GDPR-compliant data processing on behalf of a controller

Klaus Foitzick

Klaus Foitzick

Lawyer / Managing Director

A company that processes personal data does not need to carry out all of its processing activities on its own. Thus, data controllers may commission a processor to perform some specific processing actions on its behalf. In such cases, the General Data Protection Regulation (GDPR) requires the controller and the processor to conclude a contract to determine the conditions and obligations that both parties need to meet.

Data processing and sub-processing

The GDPR defines a “processor” as a natural or legal person, public authority, agency or other body which processes personal data on behalf of the controller (Art. 4(8) GDPR). It is common practice for any company to engage contractors to carry out explicitly determined processing activities, often to take advantage of a processor’s expertise or experience in a particular type of processing operation.

An example of data processing is when a company or organisation uses a cloud service to store and analyse its data. In such cases, the company remains the controller of the data and the cloud service provider processes the data only “upon instructions of the controller”, as stated in Art. 29 GDPR.

“Sub-processing” takes place if a processor uses the services of another processor to assist with the processing it is carrying out on behalf of the controller. Before a processor may employ a sub-processor, it must inform the controller and obtain its prior specific or general written authorisation for doing so.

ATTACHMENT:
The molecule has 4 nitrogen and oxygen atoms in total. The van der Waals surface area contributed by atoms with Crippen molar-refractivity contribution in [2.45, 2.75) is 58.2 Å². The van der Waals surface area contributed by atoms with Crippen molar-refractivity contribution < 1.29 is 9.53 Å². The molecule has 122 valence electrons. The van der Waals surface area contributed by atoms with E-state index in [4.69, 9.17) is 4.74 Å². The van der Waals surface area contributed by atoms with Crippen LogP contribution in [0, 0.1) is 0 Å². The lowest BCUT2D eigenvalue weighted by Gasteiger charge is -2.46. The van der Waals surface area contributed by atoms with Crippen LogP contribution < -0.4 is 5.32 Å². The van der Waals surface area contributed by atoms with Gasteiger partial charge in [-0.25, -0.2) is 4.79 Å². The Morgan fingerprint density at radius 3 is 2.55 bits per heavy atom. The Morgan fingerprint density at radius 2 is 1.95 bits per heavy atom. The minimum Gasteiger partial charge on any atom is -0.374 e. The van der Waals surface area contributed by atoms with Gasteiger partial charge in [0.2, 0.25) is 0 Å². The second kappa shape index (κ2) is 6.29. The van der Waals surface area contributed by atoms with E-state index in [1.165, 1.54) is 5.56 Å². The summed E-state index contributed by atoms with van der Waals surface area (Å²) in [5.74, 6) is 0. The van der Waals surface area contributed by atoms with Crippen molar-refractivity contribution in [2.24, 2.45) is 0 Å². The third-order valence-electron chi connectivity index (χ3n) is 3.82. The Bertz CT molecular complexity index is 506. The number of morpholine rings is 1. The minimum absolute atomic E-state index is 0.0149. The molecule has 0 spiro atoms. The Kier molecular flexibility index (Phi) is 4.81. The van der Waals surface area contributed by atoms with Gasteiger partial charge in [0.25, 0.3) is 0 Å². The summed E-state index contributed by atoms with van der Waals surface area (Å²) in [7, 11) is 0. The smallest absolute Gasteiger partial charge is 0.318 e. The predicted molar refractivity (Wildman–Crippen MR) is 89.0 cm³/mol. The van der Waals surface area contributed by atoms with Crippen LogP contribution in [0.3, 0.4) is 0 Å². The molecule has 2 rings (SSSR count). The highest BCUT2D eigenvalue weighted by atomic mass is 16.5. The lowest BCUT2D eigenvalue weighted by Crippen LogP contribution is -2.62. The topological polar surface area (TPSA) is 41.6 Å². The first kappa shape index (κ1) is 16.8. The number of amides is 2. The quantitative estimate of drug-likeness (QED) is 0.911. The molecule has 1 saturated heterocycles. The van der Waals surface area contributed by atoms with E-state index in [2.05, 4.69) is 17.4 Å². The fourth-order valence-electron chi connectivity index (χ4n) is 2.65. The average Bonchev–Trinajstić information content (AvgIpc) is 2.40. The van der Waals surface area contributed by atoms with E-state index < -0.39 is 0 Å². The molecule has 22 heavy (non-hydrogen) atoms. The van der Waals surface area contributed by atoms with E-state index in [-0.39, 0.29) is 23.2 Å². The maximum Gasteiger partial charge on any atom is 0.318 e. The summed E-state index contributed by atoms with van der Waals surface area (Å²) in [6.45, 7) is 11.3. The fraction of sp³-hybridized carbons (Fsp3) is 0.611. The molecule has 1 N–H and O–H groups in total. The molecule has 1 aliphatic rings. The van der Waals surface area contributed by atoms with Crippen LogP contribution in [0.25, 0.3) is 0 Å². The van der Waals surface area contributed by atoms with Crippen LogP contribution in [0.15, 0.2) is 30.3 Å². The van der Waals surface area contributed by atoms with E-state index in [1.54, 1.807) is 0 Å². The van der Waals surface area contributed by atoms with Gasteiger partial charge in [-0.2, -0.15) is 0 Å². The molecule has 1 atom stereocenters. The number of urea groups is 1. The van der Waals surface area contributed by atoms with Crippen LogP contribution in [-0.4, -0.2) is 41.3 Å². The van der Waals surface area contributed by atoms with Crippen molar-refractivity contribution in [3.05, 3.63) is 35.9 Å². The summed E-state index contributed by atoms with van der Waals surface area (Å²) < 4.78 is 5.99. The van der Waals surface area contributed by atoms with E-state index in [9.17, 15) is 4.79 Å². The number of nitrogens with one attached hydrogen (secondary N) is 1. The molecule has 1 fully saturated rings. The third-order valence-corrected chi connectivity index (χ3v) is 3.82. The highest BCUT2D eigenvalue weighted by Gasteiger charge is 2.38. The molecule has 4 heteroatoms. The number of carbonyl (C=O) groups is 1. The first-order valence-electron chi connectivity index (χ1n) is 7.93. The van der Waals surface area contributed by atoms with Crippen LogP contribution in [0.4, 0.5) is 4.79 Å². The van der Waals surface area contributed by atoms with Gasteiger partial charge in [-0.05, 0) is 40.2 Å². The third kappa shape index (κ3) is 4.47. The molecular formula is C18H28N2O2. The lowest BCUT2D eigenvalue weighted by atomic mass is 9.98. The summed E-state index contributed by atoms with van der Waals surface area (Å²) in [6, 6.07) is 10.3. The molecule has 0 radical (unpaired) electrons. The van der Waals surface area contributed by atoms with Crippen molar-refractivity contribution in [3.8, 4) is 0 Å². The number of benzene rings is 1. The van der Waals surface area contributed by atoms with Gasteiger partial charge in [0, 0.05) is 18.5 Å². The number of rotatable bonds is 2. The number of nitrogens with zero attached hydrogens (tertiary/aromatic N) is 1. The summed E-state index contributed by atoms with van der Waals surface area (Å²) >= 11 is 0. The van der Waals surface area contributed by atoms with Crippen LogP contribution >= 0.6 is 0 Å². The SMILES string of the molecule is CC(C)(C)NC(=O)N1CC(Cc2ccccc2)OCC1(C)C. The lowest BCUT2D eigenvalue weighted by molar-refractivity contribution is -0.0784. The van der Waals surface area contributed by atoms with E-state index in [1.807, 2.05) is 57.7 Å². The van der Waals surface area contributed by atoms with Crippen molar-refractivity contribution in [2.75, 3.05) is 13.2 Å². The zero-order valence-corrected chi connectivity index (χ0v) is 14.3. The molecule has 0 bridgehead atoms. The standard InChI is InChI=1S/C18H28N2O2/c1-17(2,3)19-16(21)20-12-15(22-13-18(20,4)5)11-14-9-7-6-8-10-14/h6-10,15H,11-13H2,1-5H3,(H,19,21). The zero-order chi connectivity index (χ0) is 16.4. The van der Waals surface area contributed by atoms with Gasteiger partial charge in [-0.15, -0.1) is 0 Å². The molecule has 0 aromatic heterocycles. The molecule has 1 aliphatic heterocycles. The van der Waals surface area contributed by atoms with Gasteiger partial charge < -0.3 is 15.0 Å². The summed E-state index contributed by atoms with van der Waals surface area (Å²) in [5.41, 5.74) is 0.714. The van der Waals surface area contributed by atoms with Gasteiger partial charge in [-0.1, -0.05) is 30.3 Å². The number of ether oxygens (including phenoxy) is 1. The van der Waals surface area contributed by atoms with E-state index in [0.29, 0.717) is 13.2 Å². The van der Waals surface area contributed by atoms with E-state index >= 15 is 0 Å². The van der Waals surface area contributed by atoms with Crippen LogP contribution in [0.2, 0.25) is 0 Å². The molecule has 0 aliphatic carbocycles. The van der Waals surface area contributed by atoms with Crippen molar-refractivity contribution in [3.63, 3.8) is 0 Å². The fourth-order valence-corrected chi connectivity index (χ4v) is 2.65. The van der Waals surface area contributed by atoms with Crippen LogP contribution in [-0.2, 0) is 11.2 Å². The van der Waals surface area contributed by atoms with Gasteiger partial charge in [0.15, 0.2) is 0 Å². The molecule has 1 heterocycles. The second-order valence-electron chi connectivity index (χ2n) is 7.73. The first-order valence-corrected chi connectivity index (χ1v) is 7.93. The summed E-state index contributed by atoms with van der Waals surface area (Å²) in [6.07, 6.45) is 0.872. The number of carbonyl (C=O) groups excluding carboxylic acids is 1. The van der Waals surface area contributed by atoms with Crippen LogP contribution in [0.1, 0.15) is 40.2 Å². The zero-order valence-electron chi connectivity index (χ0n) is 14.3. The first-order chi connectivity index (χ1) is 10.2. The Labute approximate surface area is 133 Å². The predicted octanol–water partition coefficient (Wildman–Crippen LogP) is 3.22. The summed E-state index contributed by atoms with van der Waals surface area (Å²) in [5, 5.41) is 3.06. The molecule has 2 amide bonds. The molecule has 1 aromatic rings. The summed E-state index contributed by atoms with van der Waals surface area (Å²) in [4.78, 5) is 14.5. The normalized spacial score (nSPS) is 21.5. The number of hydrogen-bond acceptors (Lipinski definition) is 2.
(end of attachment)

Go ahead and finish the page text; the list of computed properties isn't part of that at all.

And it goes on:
Obligations of the controller

According to Art. 28 GDPR, the controller is obliged to choose a processor that can guarantee a high level of data protection. An appropriate processor must be able to provide for “sufficient guarantees” to implement appropriate technical and organisational measures that meet the requirements of the GDPR and safeguard the rights of data subjects. Before choosing a suitable processor, the controller must assess whether or not these sufficient guarantees can be fulfilled and ascertain whether the processor is continuously maintaining the data protection measures. Sufficient guarantees include, for instance, that the processor:

  • has adequate technical expertise to carry out obligations, such as to assist the controller in conducting data protection impact assessments, and
  • can provide the controller with all relevant documentation, such as privacy policies, record management policy, etc.

Obligations of the processor

As the processor acts on behalf of the controller, it may act only on the controller’s documented instructions. It is not possible for the contracted company to use client data for its own purposes. The processor can be held liable if it fails to perform its duties and can face a fine of up to EUR 10 million or 2% of its total worldwide annual turnover.

A processor can also be held liable under Art. 82 GDPR to pay compensation for any damage caused by processing. However, a processor will only be responsible for the damage if it has failed to comply with GDPR provisions explicitly relating to processors, such as acting without the controller’s lawful instructions or against those instructions. A processor will not be liable if it can prove it is not responsible for the event resulting in the damage.

Data processing agreement (DPA)

If a controller wishes to employ a processor, they must conclude a contract pursuant to Art. 28(3) GDPR, which determines the conditions of the processing. Similarly, every time a processor uses a sub-processor, there must be a written agreement between both parties, which must set out the same data protection obligations as in the contract between the controller and processor.